Green Bay: Dry up, suburbs
Green Bay tells Water Authority it won't build a pipeline
but instead will increase pumping and filtering capacity
By Ray Barrington
Green Bay News-Chronicle
The Green Bay Water Commission told the City Council Tuesday
night it plans to drop its request for a new pipeline
to Lake Michigan and instead will boost pumping and filtering
capacity on its present line.
The move comes after the Central Brown County Water Authority
filed a request with the state Public Service Commission
to intervene in the city's plans for a new pipeline to
the lake. The city and suburbs that make up the authority
have been negotiating for the suburban purchase of city
The city commission said it would approve the move at
its Tuesday meeting if the suburbs don't withdraw the
request to the PSC.
"We don't feel the PSC belongs in the negotiations,"
said Mayor Jim Schmitt.
The council did not take any official action, but almost
all of the comments on the commission's suggestion were
Water authority president Len Teresinski, village president
of Hobart, was in a meeting Tuesday and could not be reached
for comment. The authority is scheduled to meet at 1:30
p.m. today at the Ashwaubenon Village Hall, and again
Thursday to present options to village officials.
Schmitt said that if the suburbs withdrew the request,
negotiations could resume at the point where they ended,
which was relatively close to an agreement. The two sides
need to reach an agreement by Sept. 1, when the commission
had to decide on the size of a new pipeline.
The request of the PSC shocked the city, which fears
the PSC could require a pipeline serving both sides, setting
rates that would almost double city users' water rates.
Even if the city won, it might face delays because of
court appeals, keeping it from building the pipeline and
being unable to meet water demands in 2005.
"We will not be held hostage," said Charlie
Parke of the city's Water Commission.
The new plan from the city commission would:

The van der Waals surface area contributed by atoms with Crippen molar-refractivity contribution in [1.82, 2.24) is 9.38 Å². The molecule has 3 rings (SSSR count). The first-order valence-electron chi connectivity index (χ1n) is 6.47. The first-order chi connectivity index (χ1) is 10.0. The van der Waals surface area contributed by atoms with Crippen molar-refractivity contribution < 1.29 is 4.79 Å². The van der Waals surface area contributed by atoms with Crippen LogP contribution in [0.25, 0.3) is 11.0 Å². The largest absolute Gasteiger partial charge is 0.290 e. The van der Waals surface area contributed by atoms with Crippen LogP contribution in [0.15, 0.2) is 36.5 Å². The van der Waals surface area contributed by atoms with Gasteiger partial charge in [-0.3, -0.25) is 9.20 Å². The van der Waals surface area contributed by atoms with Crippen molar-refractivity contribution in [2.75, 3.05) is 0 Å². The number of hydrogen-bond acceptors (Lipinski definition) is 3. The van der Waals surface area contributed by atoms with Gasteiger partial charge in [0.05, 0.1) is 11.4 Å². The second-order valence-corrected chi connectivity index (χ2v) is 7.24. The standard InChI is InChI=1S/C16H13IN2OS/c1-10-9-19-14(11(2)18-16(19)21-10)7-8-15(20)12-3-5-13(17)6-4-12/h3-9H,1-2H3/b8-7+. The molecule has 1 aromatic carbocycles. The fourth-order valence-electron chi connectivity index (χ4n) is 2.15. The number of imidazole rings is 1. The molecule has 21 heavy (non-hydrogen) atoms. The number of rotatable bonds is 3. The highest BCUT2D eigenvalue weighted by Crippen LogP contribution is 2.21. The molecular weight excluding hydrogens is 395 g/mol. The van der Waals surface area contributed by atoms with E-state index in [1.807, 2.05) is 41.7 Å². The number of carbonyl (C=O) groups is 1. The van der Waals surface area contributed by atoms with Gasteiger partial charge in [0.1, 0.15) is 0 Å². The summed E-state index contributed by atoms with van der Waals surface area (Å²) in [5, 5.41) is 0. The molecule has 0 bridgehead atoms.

- Withdraw the city's request to build a new pipeline
to the lake.
- Expand the city system's filtering and pumping capacity
to 42 million gallons a day.
With the available three wells, the city could meet its
needs for 20 years, said commission vice chairman John
It could be more if the city is able to use aquifer storage
and recovery, which keeps treated water in underground
wells. If not, the city would build a larger pipeline
at a later date.
"We're deferring significant capital investment
during the time we're trying to prove ASR works or not,"
He estimated the move would cost residential rate-payers
an estimated 34-cent per 1,000-gallon hike.
The plan does carry an increased risk of a line break,
Brogan said, with the city planning to keep spare parts
on hand and working with its supplier for a four-hour
response time for any problem.
He said the suburbs, in the words of a legal brief by
commission attorneys, were trying to "hijack"
"I would urge you to question their real objectives
- do they want Green Bay water at bargain prices while
driving up the costs of Green Bay residents?" Brogan
"The authority threw some manure into the fan, and
they're going to get back what they deserve - some manure
in their face," Ald. Guy Zima said. "If we can't
get something done quickly with these people, let's go
on our own."
Still, Brogan said, the city would be willing to supply
water to an ASR system that could serve the suburbs.
"We would supply water if it's win-win and technically
feasible," he said. "I question the leadership
of the CBCWA in making that move," said Ald. Chris
Wery. "I don't believe Joe Citizen in the suburbs
really knows what's going on."
Ald. Dan Haefs expressed concern about the strain on
the pipeline, which has been in operation since the 1950s.
Parke said the average life expectancy of a pipeline is
100 years and the plan was to replace it after 75 years.